Falk said that he was joking when he said that he ignored my request on purpose, but Trilateral didn’t acknowledge that. They wrote of a ‘delay’ in acknowledging my request, but concurred with Falk’s unfounded decision. That decision was never made; my SAR was just missed. Nobody was checking the ‘firstname.lastname@example.org’ email account – Falk wasn’t, and neither were they, despite being the putative DPO. Either they didn’t know what had happened, or they didn’t care. They definitely backed up their client rather than digging into why a SAR had been received and ignored on spurious grounds without their involvement. Let’s be generous and assume that they didn’t know that Falk was bullshitting. Their client had taken a controversial and disputable decision in a SAR case, and he hadn’t consulted them before he did it, but they didn’t acknowledge that. They backed the unfounded refusal.
Even if Yo-Da one day launches a product that successfully facilitates automated data rights requests to every company in Europe (prediction: this will never happen), they definitely don’t have that product now, and their website claimed that they did. Either Trilateral didn’t know that this is the case, which means that they failed to do basic due diligence on their client, or they knew that the Yo-Da website was soliciting personal data on the basis of false claims.
When I pointed out to Falk that all of the sign-up data had been collected unlawfully (it’s not fair and transparent to gather data about a service that doesn’t exist), the conversation ended. The Yo-Da website instantly vanished, and their Twitter account was deactivated minutes later. I’m certain that Falk will be back, his little spat with me considered to be no more than a bump in the road to world domination. But forget him; what does this say about Trilateral? The best defence I can think of is that they took Falk’s money to be in-name-only DPO but didn’t scrutinise the company or their claims. This is bad. If they had any idea that Yo-Da doesn’t currently do what the website claimed, it’s worse.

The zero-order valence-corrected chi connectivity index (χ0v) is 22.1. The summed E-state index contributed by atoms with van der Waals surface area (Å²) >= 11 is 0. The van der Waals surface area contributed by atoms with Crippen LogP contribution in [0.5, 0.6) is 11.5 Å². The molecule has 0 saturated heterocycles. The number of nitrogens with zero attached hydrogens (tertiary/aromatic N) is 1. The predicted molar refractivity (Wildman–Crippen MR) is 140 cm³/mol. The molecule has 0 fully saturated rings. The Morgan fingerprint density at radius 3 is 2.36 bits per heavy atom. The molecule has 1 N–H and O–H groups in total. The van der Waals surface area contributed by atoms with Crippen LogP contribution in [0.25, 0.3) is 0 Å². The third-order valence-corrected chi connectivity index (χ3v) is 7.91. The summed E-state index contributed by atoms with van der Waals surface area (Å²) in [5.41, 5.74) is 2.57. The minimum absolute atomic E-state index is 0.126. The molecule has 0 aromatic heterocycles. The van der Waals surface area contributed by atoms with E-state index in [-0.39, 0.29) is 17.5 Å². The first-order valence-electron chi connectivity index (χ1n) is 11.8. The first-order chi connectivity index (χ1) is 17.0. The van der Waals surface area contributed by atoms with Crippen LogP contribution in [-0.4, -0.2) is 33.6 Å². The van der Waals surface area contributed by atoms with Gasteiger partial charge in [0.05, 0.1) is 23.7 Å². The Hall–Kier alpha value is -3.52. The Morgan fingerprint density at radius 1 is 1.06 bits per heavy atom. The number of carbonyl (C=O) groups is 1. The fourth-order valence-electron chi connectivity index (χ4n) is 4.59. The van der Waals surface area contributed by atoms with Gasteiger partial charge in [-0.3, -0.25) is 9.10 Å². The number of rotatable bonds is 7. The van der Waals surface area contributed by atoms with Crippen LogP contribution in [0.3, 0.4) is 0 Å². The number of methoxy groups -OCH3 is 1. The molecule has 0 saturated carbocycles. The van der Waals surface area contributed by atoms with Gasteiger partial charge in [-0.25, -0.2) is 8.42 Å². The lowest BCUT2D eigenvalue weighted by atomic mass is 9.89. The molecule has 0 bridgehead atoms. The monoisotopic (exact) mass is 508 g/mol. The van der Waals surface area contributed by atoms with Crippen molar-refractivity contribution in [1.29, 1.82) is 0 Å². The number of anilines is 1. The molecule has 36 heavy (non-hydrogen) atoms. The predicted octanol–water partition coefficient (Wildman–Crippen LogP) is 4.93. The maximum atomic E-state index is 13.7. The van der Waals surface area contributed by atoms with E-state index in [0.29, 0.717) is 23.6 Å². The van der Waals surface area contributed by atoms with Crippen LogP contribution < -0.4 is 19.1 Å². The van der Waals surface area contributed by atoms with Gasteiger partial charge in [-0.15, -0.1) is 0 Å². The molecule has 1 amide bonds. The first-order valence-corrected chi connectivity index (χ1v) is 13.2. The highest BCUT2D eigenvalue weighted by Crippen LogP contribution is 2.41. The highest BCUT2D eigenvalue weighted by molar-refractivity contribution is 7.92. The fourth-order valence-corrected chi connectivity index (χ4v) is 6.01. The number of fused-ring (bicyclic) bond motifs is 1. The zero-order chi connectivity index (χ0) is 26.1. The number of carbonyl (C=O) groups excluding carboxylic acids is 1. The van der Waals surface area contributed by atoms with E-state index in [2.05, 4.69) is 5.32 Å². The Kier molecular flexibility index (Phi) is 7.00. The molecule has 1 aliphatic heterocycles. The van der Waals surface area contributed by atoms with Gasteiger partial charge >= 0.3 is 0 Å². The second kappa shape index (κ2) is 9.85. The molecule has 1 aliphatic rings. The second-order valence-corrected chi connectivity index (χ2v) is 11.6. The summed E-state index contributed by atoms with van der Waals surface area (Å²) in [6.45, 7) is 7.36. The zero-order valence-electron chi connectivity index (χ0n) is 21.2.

According to the European Data Protection Board, the professional qualities that must be demonstrated by a Data Protection Officer include “integrity and high professional ethics”. I seriously question whether Trilateral have demonstrated integrity and high professional ethics in this case. It’s plainly unethical to be named as DPO for an organisation, and then ignore what comes into the DPO email address. Article 38(4) of the GDPR states “Data subjects may contact the data protection officer with regard to all issues related to processing of their personal data and to the exercise of their rights under this Regulation” but Trilateral weren’t even listening. It’s unethical to take on a client without knowing in detail how their services work (or even whether their services work), and that’s the only defence I can see in this case. It’s unethical to be DPO for an organisation that is making false or exaggerated claims to obtain personal data.
I regularly get asked by clients if I can recommend an outsourced DPO or a company who can do the kind of sustained consultancy work that a solo operator like me doesn’t have the capacity for. There are a few names I’m happy to give. I have no hesitation in saying that on the basis of this shoddy episode, I wouldn’t touch Trilateral Research with a bargepole.